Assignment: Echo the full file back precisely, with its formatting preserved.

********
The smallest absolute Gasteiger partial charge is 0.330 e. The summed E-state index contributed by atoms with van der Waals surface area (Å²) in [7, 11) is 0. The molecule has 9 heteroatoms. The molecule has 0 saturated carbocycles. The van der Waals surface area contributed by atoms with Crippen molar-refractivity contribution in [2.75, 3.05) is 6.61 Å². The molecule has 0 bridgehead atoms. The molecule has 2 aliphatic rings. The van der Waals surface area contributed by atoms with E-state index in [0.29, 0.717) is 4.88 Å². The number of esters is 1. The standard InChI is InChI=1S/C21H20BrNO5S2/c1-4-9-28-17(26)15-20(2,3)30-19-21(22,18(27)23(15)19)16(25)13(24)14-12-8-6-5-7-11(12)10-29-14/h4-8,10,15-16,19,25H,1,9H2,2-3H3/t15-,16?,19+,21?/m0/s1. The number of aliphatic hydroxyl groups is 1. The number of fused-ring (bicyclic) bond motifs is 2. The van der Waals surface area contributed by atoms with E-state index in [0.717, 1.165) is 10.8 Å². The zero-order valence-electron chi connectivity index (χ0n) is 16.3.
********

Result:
The smallest absolute Gasteiger partial charge is 0.330 e. The summed E-state index contributed by atoms with van der Waals surface area (Å²) in [7, 11) is 0. The molecule has 9 heteroatoms. The molecule has 0 saturated carbocycles. The van der Waals surface area contributed by atoms with Crippen molar-refractivity contribution in [2.75, 3.05) is 6.61 Å². The molecule has 0 bridgehead atoms. The molecule has 2 aliphatic rings. The van der Waals surface area contributed by atoms with E-state index in [0.29, 0.717) is 4.88 Å². The number of esters is 1. The standard InChI is InChI=1S/C21H20BrNO5S2/c1-4-9-28-17(26)15-20(2,3)30-19-21(22,18(27)23(15)19)16(25)13(24)14-12-8-6-5-7-11(12)10-29-14/h4-8,10,15-16,19,25H,1,9H2,2-3H3/t15-,16?,19+,21?/m0/s1. The number of aliphatic hydroxyl groups is 1. The number of fused-ring (bicyclic) bond motifs is 2. The van der Waals surface area contributed by atoms with E-state index in [0.717, 1.165) is 10.8 Å². The zero-order valence-electron chi connectivity index (χ0n) is 16.3.